There’s a TV commercial from a while back – I can’t remember whether it’s for a car company, cigarette manufacturer, or Metamucil – but it shows a lone automobile forking off a busy superhighway and heading off into the wilderness.
It’s supposed to be a representation of rugged individualism and the ability to think for oneself rather than going with the crowd -- again when it comes to choosing your next vehicle, smoke, or over the counter regularity cure.
I sometimes think of that commercial when I’m heading upstate from the city along the West Side Highway and leave much of the traffic, and what feels like the entire rat race queuing to get onto the George Washington Bridge, behind.
Indeed, that’s the moment when it feels as if the weekend begins.
The Hudson Valley has its particular delights. But one of the most profound, particularly if the occasionally terrifying Taconic State Parkway is your escape route, is the feeling that you’re shedding the crowd and everything that goes along with it.
This stands in stark contrast to other destinations favored by city folk, particularly the Hamptons, which I enjoy in limited doses, especially to remind myself of what I’m missing. And what I’m missing includes the lavish traffic jams getting out there and many the same people one tries to avoid in the city.
I’m not arguing the Hudson Valley is some sort of social wasteland. Quite the opposite. In fact our social life upstate is probably more active than it is in the city. It’s just that, as with Metamucil, you can regulate it.
You can go out almost every night if feel like it or lead a hermetic existence. There are all sorts interesting people hiding out in these here woods – writers, artists, architects, even a smattering of celebrities – but you’d never know.
And did I mention fashion designers? They include Bibhu Mohapatra, a friend and Indian fashion designer, who has dressed the likes of Michelle Obama, Glenn Close, Viola Davis and Allison Janney.
I attended Bibhu’s recent Fashion Week show, packed with banks of photographers, preening influencers, the fashion press and, of course, long-legged models walking the runway in Bibhu’s latest collection. The scene couldn’t have felt further from the quiet retreat that Bibhu shares with his husband, artist Robert Beard, in Stuyvesant, NY.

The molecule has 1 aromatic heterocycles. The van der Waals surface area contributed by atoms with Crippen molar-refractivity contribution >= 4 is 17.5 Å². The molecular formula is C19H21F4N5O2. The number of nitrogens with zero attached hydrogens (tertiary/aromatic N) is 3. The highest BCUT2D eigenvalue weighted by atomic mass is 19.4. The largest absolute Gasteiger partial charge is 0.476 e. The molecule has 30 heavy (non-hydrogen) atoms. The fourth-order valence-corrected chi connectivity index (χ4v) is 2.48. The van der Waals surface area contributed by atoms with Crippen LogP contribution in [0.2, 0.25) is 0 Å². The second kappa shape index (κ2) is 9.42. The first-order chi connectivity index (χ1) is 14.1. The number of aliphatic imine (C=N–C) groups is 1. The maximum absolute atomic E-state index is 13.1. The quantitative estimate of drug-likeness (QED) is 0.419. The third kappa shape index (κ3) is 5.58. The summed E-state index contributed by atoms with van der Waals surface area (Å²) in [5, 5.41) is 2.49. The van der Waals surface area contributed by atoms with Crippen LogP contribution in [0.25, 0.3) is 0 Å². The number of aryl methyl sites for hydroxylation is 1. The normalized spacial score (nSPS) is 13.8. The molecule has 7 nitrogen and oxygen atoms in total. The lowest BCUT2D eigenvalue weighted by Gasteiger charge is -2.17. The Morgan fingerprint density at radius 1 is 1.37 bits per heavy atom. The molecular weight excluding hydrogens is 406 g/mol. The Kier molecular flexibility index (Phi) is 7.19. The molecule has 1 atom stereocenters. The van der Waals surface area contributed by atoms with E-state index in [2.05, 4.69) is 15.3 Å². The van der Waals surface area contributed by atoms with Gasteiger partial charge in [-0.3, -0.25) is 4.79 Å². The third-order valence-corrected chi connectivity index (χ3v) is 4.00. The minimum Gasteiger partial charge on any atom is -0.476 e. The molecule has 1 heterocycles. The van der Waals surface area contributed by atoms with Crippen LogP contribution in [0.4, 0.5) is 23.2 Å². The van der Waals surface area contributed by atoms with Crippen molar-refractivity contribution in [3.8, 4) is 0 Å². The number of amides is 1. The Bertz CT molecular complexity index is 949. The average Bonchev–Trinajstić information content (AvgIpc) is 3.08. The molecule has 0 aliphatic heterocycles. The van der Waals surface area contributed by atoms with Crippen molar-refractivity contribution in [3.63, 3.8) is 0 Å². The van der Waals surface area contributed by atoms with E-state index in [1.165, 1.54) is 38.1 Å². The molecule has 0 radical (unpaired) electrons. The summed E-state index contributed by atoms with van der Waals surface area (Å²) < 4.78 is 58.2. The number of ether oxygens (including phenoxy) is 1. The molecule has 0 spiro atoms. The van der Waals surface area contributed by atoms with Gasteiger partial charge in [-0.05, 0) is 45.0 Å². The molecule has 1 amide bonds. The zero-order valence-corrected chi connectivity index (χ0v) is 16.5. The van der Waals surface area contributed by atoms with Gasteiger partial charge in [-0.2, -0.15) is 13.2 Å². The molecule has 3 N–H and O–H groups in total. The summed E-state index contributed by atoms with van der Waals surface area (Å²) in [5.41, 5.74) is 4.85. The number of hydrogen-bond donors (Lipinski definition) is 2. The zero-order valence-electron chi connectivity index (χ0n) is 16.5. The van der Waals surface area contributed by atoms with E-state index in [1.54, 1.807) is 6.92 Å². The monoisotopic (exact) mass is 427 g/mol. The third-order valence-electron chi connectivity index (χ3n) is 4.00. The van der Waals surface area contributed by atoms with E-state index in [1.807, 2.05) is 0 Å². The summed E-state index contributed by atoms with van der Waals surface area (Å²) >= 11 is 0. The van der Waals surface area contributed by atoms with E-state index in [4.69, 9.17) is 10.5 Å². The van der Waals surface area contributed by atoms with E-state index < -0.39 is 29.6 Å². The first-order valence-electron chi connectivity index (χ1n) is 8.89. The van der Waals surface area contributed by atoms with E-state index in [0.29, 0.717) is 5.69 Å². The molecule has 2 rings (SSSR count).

I know as much about fashion as I do about string theory. But I’d describe his designs as influenced both by the audacious colors of his native India and haute couture, with a healthy measure of fun thrown in.
For example, the printed crepe dress and silk and wool cut-away jacket Michelle Obama wore when she stepped off Air Force One on a 2015 trip to India. The ensemble featured a giant flower that blossomed across the dress’s front.
But I was less interested in discussing Bibhu’s work when we got together for lunch last week at Pico de Gallo, a Mexican restaurant overlooking the Hudson River and an Amtrak train crossing in Stuyvesant, than I was the importance of his upstate home to his mental health.
Bibhu had just returned from Paris Fashion Week, where he’d shown his 75-piece collection, with a stopover in London for dinner.
“It’s not such a race,” Bibhu said of the tranquility he feels as soon as he sets foot in the house he shares with Bobby. “It’s you own little sanctuary to go in there and be who you want. I don’t shave for two days.”
Sometimes he’ll catch the Friday evening train and return to the city late Sunday morning. (Bobby notes ruefully that Bibhu has never spent a full, uninterrupted week upstate.) But even that limited amount of time is often enough to “clear the fog,” as he describes it, of the relentless demands on his time, energy and creativity back in the city. “Fashion in New York can be exciting,” he explained, “but also suffocating.”
Of course, the area is changing. Stepping into a Hudson bar last weekend shortly after he got off the train, Bibhu and Bobby ran into a couple of well know New York City fashionistas.
And if Bobby had his way, according to Bibhu, their weekends would scheduled as rigorously with cocktail parties and dinners as his weeknights are.
But the charm of the Hudson Valley, your sociable partner not withstanding, is that you can be as active as you want. Or not at all.
While the couple, as you may have gathered, doesn’t quite lead a “Green Acres” existence upstate they did have livestock, at least for a while.
“Seventeen chickens named after supermodels,” Bibhu reported. “Linda, Naomi, Claudia.”
When they were invited to dinner parties they’d bring fashion eggs, decorated by Bobby.
Unfortunately, poultry has a way of disappearing, turned into prey by those further up the food chain.
There were six hens after the first attack and then but one after the second.
Appropriately, it was Naomi, named after Naomi Campbell.
“The tough broad,” Bibhu remembered affectionately, referring both to the famously feisty and combative fashion model and also to his laying hen.
Ralph Gardner, Jr. is a journalist who divides his time between New York City and Columbia County. More of his work can be found at ralphgardner.com
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